Some individuals with SPD who are in treatment say that "life passes them by" or they feel like living in a shell; they see themselves as "missing the bus" and complain of observing life from a distance.
The literal meaning of the term "schizoid" is "split type".
Many fundamentally schizoid individuals display an engaging, interactive personality that contradicts the observable characteristic emphasized by the DSM-5 and ICD-10 definitions of the schizoid personality.
If that is true, then many of the more problematic reactions these individuals show in social situations may be partly accounted for by the judgments commonly imposed on people with this style.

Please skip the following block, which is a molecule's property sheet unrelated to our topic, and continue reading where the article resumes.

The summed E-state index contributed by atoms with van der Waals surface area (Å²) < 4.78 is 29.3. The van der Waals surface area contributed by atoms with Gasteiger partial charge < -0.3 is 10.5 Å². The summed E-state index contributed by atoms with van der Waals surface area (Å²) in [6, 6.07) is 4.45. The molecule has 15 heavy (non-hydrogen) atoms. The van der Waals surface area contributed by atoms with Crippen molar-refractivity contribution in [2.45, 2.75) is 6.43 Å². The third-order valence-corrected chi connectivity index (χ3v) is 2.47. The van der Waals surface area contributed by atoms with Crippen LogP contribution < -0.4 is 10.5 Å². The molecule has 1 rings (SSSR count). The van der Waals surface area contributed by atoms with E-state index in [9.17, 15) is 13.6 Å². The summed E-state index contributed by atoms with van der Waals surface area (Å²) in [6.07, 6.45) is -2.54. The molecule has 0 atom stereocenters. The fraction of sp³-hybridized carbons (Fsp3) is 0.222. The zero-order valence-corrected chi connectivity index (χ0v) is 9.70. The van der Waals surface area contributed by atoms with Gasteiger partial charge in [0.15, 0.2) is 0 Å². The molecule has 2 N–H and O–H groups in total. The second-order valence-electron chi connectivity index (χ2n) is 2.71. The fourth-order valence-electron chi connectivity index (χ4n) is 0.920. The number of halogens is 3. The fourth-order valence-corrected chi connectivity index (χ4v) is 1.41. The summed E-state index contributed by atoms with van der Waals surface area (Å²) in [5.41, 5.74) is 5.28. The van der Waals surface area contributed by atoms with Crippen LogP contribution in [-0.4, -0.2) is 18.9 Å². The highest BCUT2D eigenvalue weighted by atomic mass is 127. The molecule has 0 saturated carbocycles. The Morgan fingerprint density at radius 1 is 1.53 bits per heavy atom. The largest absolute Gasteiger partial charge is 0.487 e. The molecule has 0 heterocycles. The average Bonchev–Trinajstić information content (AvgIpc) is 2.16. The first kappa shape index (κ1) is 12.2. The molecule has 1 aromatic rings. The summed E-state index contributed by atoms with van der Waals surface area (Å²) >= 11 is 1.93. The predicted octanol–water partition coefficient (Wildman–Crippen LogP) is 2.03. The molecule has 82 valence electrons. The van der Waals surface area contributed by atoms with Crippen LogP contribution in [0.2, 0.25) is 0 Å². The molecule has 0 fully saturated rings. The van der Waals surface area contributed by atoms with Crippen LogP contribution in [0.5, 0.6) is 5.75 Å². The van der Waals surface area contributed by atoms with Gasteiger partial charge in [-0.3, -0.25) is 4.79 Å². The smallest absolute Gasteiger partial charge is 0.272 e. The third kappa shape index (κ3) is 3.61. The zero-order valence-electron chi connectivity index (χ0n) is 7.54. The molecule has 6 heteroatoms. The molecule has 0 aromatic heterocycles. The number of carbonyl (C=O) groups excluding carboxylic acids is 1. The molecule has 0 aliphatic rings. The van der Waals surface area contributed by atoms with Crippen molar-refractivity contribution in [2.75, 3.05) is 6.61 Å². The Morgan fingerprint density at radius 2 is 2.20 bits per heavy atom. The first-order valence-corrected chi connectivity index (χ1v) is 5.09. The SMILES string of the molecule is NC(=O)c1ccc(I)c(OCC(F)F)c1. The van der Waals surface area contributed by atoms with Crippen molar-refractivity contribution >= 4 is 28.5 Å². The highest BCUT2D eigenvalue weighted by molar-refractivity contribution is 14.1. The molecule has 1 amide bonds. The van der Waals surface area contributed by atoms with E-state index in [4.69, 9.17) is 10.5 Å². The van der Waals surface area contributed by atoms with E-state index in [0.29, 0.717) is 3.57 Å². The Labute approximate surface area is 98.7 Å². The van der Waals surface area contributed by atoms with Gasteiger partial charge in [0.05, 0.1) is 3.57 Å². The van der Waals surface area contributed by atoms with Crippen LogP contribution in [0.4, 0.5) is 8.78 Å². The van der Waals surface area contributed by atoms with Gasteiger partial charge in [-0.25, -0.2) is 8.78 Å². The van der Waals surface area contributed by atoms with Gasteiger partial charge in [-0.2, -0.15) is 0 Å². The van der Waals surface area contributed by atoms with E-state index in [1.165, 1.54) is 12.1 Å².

But there is some evidence of links and shared genetic risk between SPD, other cluster A personality disorders and schizophrenia.
Thus, SPD is considered to be a "schizophrenia-like personality disorder".
These include a significantly compromised quality of life, smaller GAF scores even after 15 years and one of the lowest levels of "life success" of all personality disorders (measured as "status, wealth and successful relationships").
Schizoid personality disorder is a poorly studied disorder, and there is little clinical data on SPD because it is rarely encountered in clinical settings.
It is not people as such that they want to avoid, but emotions both negative and positive, emotional intimacy, and self-disclosure.